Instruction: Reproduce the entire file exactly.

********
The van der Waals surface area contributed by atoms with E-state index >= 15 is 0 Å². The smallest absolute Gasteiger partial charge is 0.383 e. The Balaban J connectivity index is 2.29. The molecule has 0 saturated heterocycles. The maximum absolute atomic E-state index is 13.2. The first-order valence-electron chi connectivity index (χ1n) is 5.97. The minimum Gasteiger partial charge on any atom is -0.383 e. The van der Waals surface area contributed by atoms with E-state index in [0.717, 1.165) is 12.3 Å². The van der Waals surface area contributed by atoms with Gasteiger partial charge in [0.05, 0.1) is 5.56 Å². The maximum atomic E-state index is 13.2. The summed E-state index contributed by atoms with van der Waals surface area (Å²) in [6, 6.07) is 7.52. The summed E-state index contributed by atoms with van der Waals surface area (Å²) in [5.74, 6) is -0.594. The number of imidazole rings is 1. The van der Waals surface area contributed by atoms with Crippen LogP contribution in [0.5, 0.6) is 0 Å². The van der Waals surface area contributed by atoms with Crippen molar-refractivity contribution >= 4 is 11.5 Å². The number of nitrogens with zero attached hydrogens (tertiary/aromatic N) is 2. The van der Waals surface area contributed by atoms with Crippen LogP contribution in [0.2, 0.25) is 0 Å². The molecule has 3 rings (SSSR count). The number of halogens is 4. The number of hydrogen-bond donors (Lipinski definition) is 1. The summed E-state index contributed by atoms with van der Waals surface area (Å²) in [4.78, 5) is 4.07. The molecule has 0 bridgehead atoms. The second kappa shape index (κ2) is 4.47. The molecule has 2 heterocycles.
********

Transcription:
The van der Waals surface area contributed by atoms with E-state index >= 15 is 0 Å². The smallest absolute Gasteiger partial charge is 0.383 e. The Balaban J connectivity index is 2.29. The molecule has 0 saturated heterocycles. The maximum absolute atomic E-state index is 13.2. The first-order valence-electron chi connectivity index (χ1n) is 5.97. The minimum Gasteiger partial charge on any atom is -0.383 e. The van der Waals surface area contributed by atoms with E-state index in [0.717, 1.165) is 12.3 Å². The van der Waals surface area contributed by atoms with Gasteiger partial charge in [0.05, 0.1) is 5.56 Å². The maximum atomic E-state index is 13.2. The summed E-state index contributed by atoms with van der Waals surface area (Å²) in [6, 6.07) is 7.52. The summed E-state index contributed by atoms with van der Waals surface area (Å²) in [5.74, 6) is -0.594. The number of imidazole rings is 1. The van der Waals surface area contributed by atoms with Crippen LogP contribution in [0.5, 0.6) is 0 Å². The van der Waals surface area contributed by atoms with Crippen molar-refractivity contribution >= 4 is 11.5 Å². The number of nitrogens with zero attached hydrogens (tertiary/aromatic N) is 2. The van der Waals surface area contributed by atoms with Crippen LogP contribution in [0.2, 0.25) is 0 Å². The molecule has 3 rings (SSSR count). The number of halogens is 4. The number of hydrogen-bond donors (Lipinski definition) is 1. The summed E-state index contributed by atoms with van der Waals surface area (Å²) in [4.78, 5) is 4.07. The molecule has 0 bridgehead atoms. The second kappa shape index (κ2) is 4.47. The molecule has 2 heterocycles.